So are pro-lifers anti-baby-killing? Or anti-women-having-sex? Amp looks at the rhetoric and comes to the only logical conclusion.

Finally, a "Mallard Fillmore" I Agree With

Bruce Tinsley is right: we really should have more coverage of Tom Coburn.

I suggest we start with this:

On the death penalty, he said: "I favor the death penalty for abortionists and other people who take life."

Or perhaps this:

The gay community has infiltrated the very centers of power in every area across this country, and they wield extreme power ... That agenda is the greatest threat to our freedom that we face today. Why do you think we see the rationalization for abortion and multiple sexual partners? That's a gay agenda.

Yes indeed. More coverage of Tom Coburn, please. The junior Senator from Oklahoma deserves all the coverage you can give him.

From the Secret Vaults of the Star Tribune

For your reading pleasure, a 1959 column by former Minneapolis Tribune columnist Catherine Kjerstinsen (1908-1977):

If Interracial Marriage is OK'd, Definition of Bigotry Will Expand

Opinion polls in 1959 revealed that a majority of Minnesotans support the proposed marriage amendment to the state Constitution, which would define marriage as the union of one man and one woman of the same race. That's why a few Senate DFLers are working overtime to make sure that the full Senate -- and you, the voters -- don't get to vote on it.

Amendment supporters are ordinary Minnesotans: baseball moms, Millers fans, the folks next door. But some advocates of same-sex marriage apparently view them as a sinister and unsavory bunch, even comparing them to anti-Semetic bigots.

During the 1956 presidential campaign, Adalai Stevenson likened the push for interracial marriage to the fight against the Nazis. Sen. Hubert Humphrey agrees. "Discrimination isn't just about other nations anymore," he told WCCO Radio. "I still am not sure that if I had to depend on the Minnesota legislature to have my civil rights, that I would have them." Humphrey claims that the proposed amendment would put discrimination in the Minnesota Constitution.

The NAACP, a negro advocacy organization, says that "[p]ublic opinion cannot be allowed to permanently enshrine discrimination into the Constitution."

A recent Minneapolis Star editorial put it this way: "This question should not be one decided by popular vote. It's easy to whip up sentiment against an unpopular minority. The destruction of concentration camps was not put to a referendum in Germany in 1945; neither should this question be put to voters in Minnesota in 1960."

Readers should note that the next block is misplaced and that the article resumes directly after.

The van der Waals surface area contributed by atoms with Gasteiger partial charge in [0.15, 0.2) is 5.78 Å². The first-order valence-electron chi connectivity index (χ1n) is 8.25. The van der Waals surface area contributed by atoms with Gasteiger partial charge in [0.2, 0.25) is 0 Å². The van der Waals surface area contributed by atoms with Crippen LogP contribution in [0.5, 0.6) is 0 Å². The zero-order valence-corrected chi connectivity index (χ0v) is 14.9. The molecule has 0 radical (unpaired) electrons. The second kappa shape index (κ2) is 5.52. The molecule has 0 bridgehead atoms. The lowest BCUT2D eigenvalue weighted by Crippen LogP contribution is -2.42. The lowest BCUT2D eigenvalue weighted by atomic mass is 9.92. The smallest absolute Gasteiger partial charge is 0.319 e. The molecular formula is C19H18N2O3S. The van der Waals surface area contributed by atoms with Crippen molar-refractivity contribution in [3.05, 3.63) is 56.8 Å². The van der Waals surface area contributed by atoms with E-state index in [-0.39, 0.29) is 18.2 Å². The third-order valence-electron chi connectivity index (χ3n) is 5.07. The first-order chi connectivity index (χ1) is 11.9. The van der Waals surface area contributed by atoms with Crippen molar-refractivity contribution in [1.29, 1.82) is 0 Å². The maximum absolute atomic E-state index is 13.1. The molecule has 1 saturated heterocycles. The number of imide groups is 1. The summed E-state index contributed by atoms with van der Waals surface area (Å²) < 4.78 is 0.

What's the upshot of this view? That, as a group, Minnesotans who support the marriage amendment are foolish, motivated by an irrational animus against interracial couples. If you believe that children need a mother and a father of the same race, you are the equivalent of a German bigot who supported the murder of Jews.

In America today, it's a serious thing to be a bigot. Some of the liberals will complain. You can even get in trouble at your job if your boss isn't understanding.

Supporters of miscegenation often insist that "extending marriage rights" to interracial couples is no big deal. It won't change life for the rest of us, they say. But if interracial marriage becomes a civil right, the belief that having two parents of the same race is best for kids becomes discriminatory, and those who hold it become bigots.

Last year, Sen. Strom Thurmond (D-SC) got a taste of what this might mean. In a speech at Harvard University in Massachusetts, where interracial marriage is legal, he told the audience, "Men, you can have it all—you can find a nice white girl, settle down, and she'll give you a family."

Harvard's NAACP chapter bristled. "Some of the content was extremely racist, and made NAACP members feel uncomfortable," a spokesman complained to the Harvard Crimson. The NAACP demanded an apology. To the credit of Sen. Thurmond, he declined.

You better not speak up for traditional marriage in the Boston public schools. In May 1958 the district superintendent sent a memo to all staff members, stressing the "profound impact on our civic life and discourse" of the court decision that imposed interracial marriage. He emphasized the district's "zero tolerance" for "discrimination" and "hateful speech" on issues of interracial marriage and racial hatred, and stated that students and staff members who breach the policy may be expelled or terminated.

All this suggests the shape of things to come, says Joseph Glendon, a professor at Harvard Law School. In the future, she writes, religious organizations that oppose interracial marriage may risk losing tax-exempt status or academic accreditation. As the law changes to allow interracial marriages or their equivalent, religious institutions, including schools, charities and ministries, "may be forced to retreat from their practices, or else face enormous legal pressure to change their views."